2010 GSA Denver Annual Meeting (31 October 3 November 2010)
Paper No. 75-7
Presentation Time: 3:15 PM-3:30 PM


GONZALES, David A. and GIANNINY, Gary L., Department of Geosciences, Fort Lewis College, 1000 Rim Drive, Durango, CO 81301, gonzales_d@fortlewis.edu

In southwestern Colorado fluvial-derived gravel deposits reveal a history of rising mountains, ancient rivers, and igneous events from the Late Cretaceous to Miocene. Formation of the ~70 Ma La Plata Mountains laccolithic dome was marked by deposition of mega breccias, debris flows and alluvial deposits on its southern flanks in streams and flows moving to the southeast. This event was likely triggered by oversteepening of the dome which led to flank collapse, gravity slides, and possible minor volcanic eruptions that contributed debris to the McDermott Formation.

Rise of the San Juan uplift led to erosive stripping of Proterozoic-cored blocks at about the same time as the La Plata Mountains were forming. Conglomeratic detritus created in this event was transported to the southwest and south onto the southern margins of this uplift from the Paleocene to the Eocene, producing the Animas Formation and San Jose Formation. These deposits contain clasts of felsic to intermediate volcanic rocks, indicating an early episode of volcanism in the area of the present-day San Juan volcanic field. Later reactivation of east-west basement blocks generated reverse-stratified debris flows and fluvial gravel deposits that were transported northeast on the northwestern edge of the San Juan uplift forming the Telluride Conglomerate. The presence of andesitic to rhyolitic volcanic clasts at the base of the Telluride Conglomerate is interpreted as evidence of contemporaneous erosion and early volcanism in the San Juan volcanic field. Ancient gravel deposits thus indicate that volcanic activity in the region happened from 60 Ma to 20 Ma as compressive strain fields varied from west-northwest to north-northeast.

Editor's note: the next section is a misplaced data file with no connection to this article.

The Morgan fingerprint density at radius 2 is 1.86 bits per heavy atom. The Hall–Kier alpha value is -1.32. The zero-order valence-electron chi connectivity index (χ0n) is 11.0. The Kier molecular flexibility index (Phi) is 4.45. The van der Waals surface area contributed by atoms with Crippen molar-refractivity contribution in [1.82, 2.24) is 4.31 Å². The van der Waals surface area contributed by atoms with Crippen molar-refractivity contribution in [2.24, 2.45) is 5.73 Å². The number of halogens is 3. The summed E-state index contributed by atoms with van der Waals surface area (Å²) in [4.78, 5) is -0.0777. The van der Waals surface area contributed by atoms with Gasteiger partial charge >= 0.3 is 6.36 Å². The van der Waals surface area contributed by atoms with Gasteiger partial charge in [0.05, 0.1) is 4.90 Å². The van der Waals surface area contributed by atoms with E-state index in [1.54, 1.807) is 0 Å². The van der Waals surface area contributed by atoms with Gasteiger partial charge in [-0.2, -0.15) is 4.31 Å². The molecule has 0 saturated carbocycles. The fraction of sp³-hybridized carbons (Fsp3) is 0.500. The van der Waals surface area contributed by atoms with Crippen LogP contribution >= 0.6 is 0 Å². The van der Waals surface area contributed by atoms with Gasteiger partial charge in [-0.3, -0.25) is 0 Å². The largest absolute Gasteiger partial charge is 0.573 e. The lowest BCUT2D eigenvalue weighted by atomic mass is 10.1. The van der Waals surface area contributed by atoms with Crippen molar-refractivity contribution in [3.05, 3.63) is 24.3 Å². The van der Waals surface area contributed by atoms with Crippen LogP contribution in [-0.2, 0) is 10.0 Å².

The latest deposition of gravels identified in field studies on the northern edge of the San Juan basin formed by south and east flowing debris flows and stream deposits that generated a thick veneer on the bedrock in the area. Clasts in these deposits reveal varied source areas, including the San Juan volcanic field. These Miocene (?) to Pleistocene deposits reveal an older drainage system that was modified by later south-oriented glacial-carved drainage basins.

2010 GSA Denver Annual Meeting (31 October 3 November 2010)
General Information for this Meeting
Session No. 75
Cryptic Uplift of the Interior of the U.S. Cordilleran Orogen
Colorado Convention Center: Room 405
1:30 PM-5:30 PM, Sunday, 31 October 2010

Geological Society of America Abstracts with Programs, Vol. 42, No. 5, p. 186

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